Cooking Up a Storm: Can the 2024 Paris Olympics Serve 13 Million Meals Without Losing Its Soul?

Oh là là, mes amis, we’ve got a piping hot pot of controversy simmering on the Parisian stove, and it’s about to boil over. With the Paris 2024 Olympics sprinting our way, the City of Lights is gearing up to host the world, serving up an eye-watering 13 million meals. But here’s the multi million-euro question: Can we pull off this culinary marathon without turning the crème de la crème of French cuisine into fast food? Let’s carve into this feast, shall we?

The Gastronomic Games: A Recipe for Disaster or a Michelin Star-worthy Performance?

Tony Estanguet, Paris Olympics 2024 President, has stirred the pot by promising to showcase French cuisine’s “art de vivre.” But with giant catering companies like Sodexo on the front lines, some of us can’t help but wonder if we’re trading in our cherished bistros and brasseries for an Olympic-sized McBaguette. “Food is part of the French identity,” Estanguet says, and he’s not wrong. But as any self-respecting chef will tell you, mass-producing coq au vin by the thousands is a far cry from simmering it to perfection in your grandmother’s kitchen.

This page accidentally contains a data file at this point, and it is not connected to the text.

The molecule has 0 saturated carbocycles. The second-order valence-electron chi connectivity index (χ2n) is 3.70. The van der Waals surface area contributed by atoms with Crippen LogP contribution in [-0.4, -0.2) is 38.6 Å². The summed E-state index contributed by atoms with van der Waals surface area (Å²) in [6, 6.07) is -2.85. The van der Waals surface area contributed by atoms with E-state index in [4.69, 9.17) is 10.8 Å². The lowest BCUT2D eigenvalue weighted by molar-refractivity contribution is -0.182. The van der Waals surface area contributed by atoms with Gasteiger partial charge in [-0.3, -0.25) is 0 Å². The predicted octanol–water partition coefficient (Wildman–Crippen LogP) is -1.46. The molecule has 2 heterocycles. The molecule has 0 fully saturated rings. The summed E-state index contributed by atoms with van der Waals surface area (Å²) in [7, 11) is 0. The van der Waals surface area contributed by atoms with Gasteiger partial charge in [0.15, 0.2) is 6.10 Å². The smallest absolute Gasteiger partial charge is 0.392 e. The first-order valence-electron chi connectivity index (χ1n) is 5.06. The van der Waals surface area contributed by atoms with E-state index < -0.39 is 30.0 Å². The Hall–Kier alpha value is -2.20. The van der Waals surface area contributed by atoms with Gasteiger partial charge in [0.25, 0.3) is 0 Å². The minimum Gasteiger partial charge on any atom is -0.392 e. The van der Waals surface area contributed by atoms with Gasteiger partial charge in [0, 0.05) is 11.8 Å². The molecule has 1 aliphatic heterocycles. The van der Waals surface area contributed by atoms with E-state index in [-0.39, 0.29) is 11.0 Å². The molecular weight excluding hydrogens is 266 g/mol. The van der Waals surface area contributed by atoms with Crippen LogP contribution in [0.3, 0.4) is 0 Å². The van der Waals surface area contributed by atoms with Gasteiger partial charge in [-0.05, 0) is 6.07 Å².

I understand that what most people will be eating during the Olympics is basically canteen food. How else can you cook for that many people at once? I experienced first hand Sodexo’s inability to manage a staff cantine when I worked at one of Paris’s premier tech startups Doctolib a few years ago. The horrific mess came to a head one day for me when I turned up for lunch at 12.15 to find nothing was ready and only be able to grab some salad and fries that the chefs had seemingly forgotten to cook. The fries made me ready to fetch a guillotine and start a new revolution. My collegues chuckled and said “You know it must be bad, when a brit is complaining about the food!”

An AI generated image of a While the Paris Olympic take place outside th

The Disneyfication of Paris: Serving Up Culture with a Side of Fries?

It’s the word on every Parisian’s lips: “Disneyfication.” The older, old school Parisians I know start to boil with rage at the thought of what is happening in Paris during this olympic fuelled mega gentrification. My grimy old chef colleagues and turtle neck, motorbike riding, father-in-law see this all not as an opportunity for Paris to showcase their expertise but a clear recipie for disaster. I know the french are good at complaining, but every media outlet in France seems to be in a clickbait hunting rage at every tiny mistake.